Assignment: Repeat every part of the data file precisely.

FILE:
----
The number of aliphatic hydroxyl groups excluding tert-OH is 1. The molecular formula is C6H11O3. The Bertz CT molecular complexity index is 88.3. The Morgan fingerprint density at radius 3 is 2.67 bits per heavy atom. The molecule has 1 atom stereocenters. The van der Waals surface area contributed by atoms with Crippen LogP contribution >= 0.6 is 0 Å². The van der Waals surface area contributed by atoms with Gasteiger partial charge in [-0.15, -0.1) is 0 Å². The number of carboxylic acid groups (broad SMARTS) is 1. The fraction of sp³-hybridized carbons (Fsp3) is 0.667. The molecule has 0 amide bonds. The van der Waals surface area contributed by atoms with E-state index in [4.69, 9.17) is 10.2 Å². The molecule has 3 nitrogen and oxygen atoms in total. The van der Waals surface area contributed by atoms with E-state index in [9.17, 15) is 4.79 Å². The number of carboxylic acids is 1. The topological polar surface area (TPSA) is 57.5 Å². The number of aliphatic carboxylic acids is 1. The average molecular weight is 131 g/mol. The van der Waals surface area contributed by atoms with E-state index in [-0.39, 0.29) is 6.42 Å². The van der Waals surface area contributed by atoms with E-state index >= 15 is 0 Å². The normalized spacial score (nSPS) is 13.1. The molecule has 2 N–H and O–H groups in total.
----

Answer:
The number of aliphatic hydroxyl groups excluding tert-OH is 1. The molecular formula is C6H11O3. The Bertz CT molecular complexity index is 88.3. The Morgan fingerprint density at radius 3 is 2.67 bits per heavy atom. The molecule has 1 atom stereocenters. The van der Waals surface area contributed by atoms with Crippen LogP contribution >= 0.6 is 0 Å². The van der Waals surface area contributed by atoms with Gasteiger partial charge in [-0.15, -0.1) is 0 Å². The number of carboxylic acid groups (broad SMARTS) is 1. The fraction of sp³-hybridized carbons (Fsp3) is 0.667. The molecule has 0 amide bonds. The van der Waals surface area contributed by atoms with E-state index in [4.69, 9.17) is 10.2 Å². The molecule has 3 nitrogen and oxygen atoms in total. The van der Waals surface area contributed by atoms with E-state index in [9.17, 15) is 4.79 Å². The number of carboxylic acids is 1. The topological polar surface area (TPSA) is 57.5 Å². The number of aliphatic carboxylic acids is 1. The average molecular weight is 131 g/mol. The van der Waals surface area contributed by atoms with E-state index in [-0.39, 0.29) is 6.42 Å². The van der Waals surface area contributed by atoms with E-state index >= 15 is 0 Å². The normalized spacial score (nSPS) is 13.1. The molecule has 2 N–H and O–H groups in total.